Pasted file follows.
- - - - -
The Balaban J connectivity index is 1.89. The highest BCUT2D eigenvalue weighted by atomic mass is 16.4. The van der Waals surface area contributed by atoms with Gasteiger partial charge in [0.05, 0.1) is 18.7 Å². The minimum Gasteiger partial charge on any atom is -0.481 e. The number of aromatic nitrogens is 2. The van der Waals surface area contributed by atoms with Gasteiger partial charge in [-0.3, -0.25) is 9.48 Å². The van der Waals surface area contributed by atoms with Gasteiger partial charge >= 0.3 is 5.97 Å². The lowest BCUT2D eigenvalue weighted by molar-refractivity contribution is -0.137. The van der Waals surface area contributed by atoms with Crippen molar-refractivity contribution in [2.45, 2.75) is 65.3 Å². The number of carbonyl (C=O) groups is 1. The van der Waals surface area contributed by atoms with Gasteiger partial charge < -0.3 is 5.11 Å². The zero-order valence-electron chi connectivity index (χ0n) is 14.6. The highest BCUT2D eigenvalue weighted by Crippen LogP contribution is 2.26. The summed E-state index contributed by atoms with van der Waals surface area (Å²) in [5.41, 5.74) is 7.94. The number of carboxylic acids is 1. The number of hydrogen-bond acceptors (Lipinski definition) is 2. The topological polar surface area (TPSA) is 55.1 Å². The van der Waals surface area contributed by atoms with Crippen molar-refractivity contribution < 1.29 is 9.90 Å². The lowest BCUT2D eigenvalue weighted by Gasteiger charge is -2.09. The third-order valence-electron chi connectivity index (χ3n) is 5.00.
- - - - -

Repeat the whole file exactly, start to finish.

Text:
The Balaban J connectivity index is 1.89. The highest BCUT2D eigenvalue weighted by atomic mass is 16.4. The van der Waals surface area contributed by atoms with Gasteiger partial charge in [0.05, 0.1) is 18.7 Å². The minimum Gasteiger partial charge on any atom is -0.481 e. The number of aromatic nitrogens is 2. The van der Waals surface area contributed by atoms with Gasteiger partial charge in [-0.3, -0.25) is 9.48 Å². The van der Waals surface area contributed by atoms with Gasteiger partial charge >= 0.3 is 5.97 Å². The lowest BCUT2D eigenvalue weighted by molar-refractivity contribution is -0.137. The van der Waals surface area contributed by atoms with Crippen molar-refractivity contribution in [2.45, 2.75) is 65.3 Å². The number of carbonyl (C=O) groups is 1. The van der Waals surface area contributed by atoms with Gasteiger partial charge < -0.3 is 5.11 Å². The zero-order valence-electron chi connectivity index (χ0n) is 14.6. The highest BCUT2D eigenvalue weighted by Crippen LogP contribution is 2.26. The summed E-state index contributed by atoms with van der Waals surface area (Å²) in [5.41, 5.74) is 7.94. The number of carboxylic acids is 1. The number of hydrogen-bond acceptors (Lipinski definition) is 2. The topological polar surface area (TPSA) is 55.1 Å². The van der Waals surface area contributed by atoms with Crippen molar-refractivity contribution < 1.29 is 9.90 Å². The lowest BCUT2D eigenvalue weighted by Gasteiger charge is -2.09. The third-order valence-electron chi connectivity index (χ3n) is 5.00.